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The following originally ran two years ago today. With two exceptionsthe seventh word of the piece, and the section on the woman in the Marlins jersey who turned out to be a dude in a Marlins jersey, and who we now know much, much more aboutit's just as true today, so we hope you'll enjoy it anew.

You will be spending the next two days with the AT&T crowd, so you might as well get to know who they are. While a stadium of 43,000 can hold countless types, the culture of the park can be pretty well summed up by just a few of them.

The young friends with varying degrees of interest in the outcome of the game.
Jason didn’t normally talk to himself, but he was too anxious to sit still or stay quiet. He just wanted to leave his apartment, to get to the park on time, to erupt at the first pitch. That would settle him. Until then, he was too anxious.

“Hat,” he said. “Check. Parka, check. Tickets, check. Glove, check. Skittles, check. Come on guys get here get here get here.” Maybe he should go pee one more time—

—but a knock at the door. “Finally!” he thought to himself. “Finally!” he started to say as he opened the door, but he stopped. “What the s*** Alex. What are you even wearing?”

Oh no. It was just the reaction Alex had feared. For weeks, when he was alone in his apartment, he had been wearing the hat, trying it out, practicing if you will, and stopping every time he passed a mirror to examine himself. He liked it. It looked good, right? He didn’t want to wear a baseball cap forever. He wanted to have a family, join the PTA. But he feared, always, this moment, when he took the hat out in public.

“I lost my other hat,” he mumbled. “My grandma gave me this. It’s the only thing I could find. Do you have an extra cap—”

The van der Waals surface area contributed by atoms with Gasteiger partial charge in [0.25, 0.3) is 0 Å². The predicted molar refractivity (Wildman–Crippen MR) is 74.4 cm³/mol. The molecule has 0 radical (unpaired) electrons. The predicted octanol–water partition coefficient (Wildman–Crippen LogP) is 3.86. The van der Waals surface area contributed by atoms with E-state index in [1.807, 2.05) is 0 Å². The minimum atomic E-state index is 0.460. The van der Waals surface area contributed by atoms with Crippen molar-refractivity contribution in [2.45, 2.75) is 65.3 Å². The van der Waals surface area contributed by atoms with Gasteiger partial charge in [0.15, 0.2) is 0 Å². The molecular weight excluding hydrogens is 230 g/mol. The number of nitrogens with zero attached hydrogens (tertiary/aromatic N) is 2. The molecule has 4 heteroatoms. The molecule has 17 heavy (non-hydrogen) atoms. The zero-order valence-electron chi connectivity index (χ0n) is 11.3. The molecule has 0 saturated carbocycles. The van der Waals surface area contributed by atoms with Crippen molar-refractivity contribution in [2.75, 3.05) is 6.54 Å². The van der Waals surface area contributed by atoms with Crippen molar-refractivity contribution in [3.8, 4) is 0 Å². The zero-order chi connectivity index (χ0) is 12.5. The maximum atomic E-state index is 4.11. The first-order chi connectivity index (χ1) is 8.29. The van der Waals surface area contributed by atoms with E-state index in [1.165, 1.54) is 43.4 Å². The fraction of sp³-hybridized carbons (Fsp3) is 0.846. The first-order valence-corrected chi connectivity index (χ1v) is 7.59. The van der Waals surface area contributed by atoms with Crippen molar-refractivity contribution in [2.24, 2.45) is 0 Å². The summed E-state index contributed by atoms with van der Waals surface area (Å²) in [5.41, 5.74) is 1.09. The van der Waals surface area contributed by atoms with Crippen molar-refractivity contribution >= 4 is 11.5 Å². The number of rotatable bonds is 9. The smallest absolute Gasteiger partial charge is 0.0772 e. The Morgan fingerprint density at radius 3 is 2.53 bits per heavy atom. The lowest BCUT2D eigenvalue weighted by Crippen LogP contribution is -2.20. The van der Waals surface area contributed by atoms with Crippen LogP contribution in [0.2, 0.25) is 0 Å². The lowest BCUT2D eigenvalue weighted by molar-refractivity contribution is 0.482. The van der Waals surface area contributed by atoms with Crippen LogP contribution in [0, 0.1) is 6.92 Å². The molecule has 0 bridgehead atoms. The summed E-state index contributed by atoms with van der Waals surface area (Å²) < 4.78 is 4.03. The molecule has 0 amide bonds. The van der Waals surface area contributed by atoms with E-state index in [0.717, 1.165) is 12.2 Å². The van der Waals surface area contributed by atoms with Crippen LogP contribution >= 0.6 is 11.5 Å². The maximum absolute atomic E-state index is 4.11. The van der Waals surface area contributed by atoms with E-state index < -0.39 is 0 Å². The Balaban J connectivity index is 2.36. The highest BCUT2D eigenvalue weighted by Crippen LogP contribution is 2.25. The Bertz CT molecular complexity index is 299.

—but a knock on the door. Jason opened it.


“What? It’s baseball.”

— and a knock at the door. Jason opened it.


“You guys ready to go?”

What could they do, but sigh and get over it. "Let's do it! Game Seveeeeeeen!"


The errant high fivers
The best part of being in the crowd at AT&T Park is how communal it is. I haven't been to nearly every ballpark in America, but I've been to a few, and I've never been to one where strangers interacted with each other so much. (At Petco Park, you're not even allowed to stand up during an at-bat. You can't stand to cheer. If it is the ninth inning, and you want to cheer, and you stand up and applaud, somebody behind you will holler at you to sit down and a very nice usher will very nicely ask you to remain seated. At least that was my experience and that was one usher's experience.) At AT&T, during the postseason, though, fans form covalent bonds with anybody they can touch.

You can't underestimate how much our actions are influenced by millions of years of biological evolution. For instance, humans have an innate ability to detect snakes hiding in the grass. Even "very young children (can) very quickly detect the presence of of a snake from among a variety of non-threatening objects and creatures such as a caterpillar, flower or toad." That's not because you, as a human, are likely to bump into a snake in your lifetime, but because you, as a human, are very likely to bump into a snake throughout the course of human existence. High fives are much more fun than spotting snakes hiding in the grass, but they are not innate. High fives don't appear to have existed before 1977, perhaps later. We're still learning to high five, but Giants fans in particular are committed to practicing and practicing and practicing until our descendants, perhaps thousands of years from now, can high five for their survival. Until then—well, until then they remain a bunch of tech engineers.